I’m on my way home licking my emotional near wounds when I notice a blue van with an official logo on its side parked in the corner lot by the Breezy Blends Espresso Stand. I wheel in and ride to a stop alongside the van. The logo reads: “Snohomish County Animal Control Services.” A coincidence, perhaps? Or is there justice in this fragile world after all! The officer inside is writing up an official report of some sort. My presence interrupts him. When we make eye contact, I don’t say a word but point to the tear in my pants. “Did that just happen?” he asks? I tell him, yes, and like a good reporter, fill in the details, give him the “where,” the “what,” and for good measure throw in the “whose.” The officer shakes his head. “You know,” he said, “I was just over there. I’ve already ticketed the owner once and he’s since told me he had thinned the numbers down to three and licensed them as per County ordinances.” I told the officer I was sure there were more than three dogs that rushed out to greet me. “Do you want to file a complaint?” he asks. I tell him, no, I’m just a guy out enjoying the Valley and that’s all I ask for. I try to leave a “light footprint” in my travels and the last thing I want to do is rile up the natives. After giving me some helpful advice on protective measures I might employ should the incident repeat itself in the future, the officer gives me his card and off I pedal home.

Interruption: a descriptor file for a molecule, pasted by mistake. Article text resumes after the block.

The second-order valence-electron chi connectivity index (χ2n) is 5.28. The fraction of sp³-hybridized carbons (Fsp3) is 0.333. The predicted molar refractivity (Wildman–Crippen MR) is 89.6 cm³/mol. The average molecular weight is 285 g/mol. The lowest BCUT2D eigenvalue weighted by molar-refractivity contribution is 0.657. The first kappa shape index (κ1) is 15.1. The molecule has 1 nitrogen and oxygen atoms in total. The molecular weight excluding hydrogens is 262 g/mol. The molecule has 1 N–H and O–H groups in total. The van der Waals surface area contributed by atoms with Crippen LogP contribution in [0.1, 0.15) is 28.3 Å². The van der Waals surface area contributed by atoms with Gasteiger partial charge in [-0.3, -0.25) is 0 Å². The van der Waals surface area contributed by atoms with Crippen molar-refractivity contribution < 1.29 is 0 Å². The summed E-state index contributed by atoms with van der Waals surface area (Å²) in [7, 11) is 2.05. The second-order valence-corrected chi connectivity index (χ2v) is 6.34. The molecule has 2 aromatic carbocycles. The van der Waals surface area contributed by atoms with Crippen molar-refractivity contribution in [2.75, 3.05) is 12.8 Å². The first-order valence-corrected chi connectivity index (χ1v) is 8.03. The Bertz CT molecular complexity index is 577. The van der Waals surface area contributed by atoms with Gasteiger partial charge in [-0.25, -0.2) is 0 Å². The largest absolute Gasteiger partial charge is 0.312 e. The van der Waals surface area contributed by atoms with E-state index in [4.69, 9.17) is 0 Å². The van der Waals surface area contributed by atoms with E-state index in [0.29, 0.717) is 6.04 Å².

You know, why a dairyman—or anyone, for that matter--needs a pack of hounds on his place is beyond me. This is not Jolly Olde England; a dairyman, I’m sure, hasn’t the time to run his hounds  through the countryside after a fox. (Do we even have foxes here in the Valley?) It ain’t the Ozarks either, doggone it, where the good ol’ boys sit around a bonfire atop a ridgeback somewheres, drink moonshine, and listen to their hounds chase a ‘coon up the hills and down the hollers. Do dairymen need dogs to help herd their herd from here to there? Don’t dairy cows wander into the milking stalls of their own accord?Is the dairy business in such dire straits that a dairyman needs to run a puppy mill on the side? It’s my guess that this superfluity of hounds was the result of animal husbandry misapplied(an unplanned canine pregnancy, is my guess).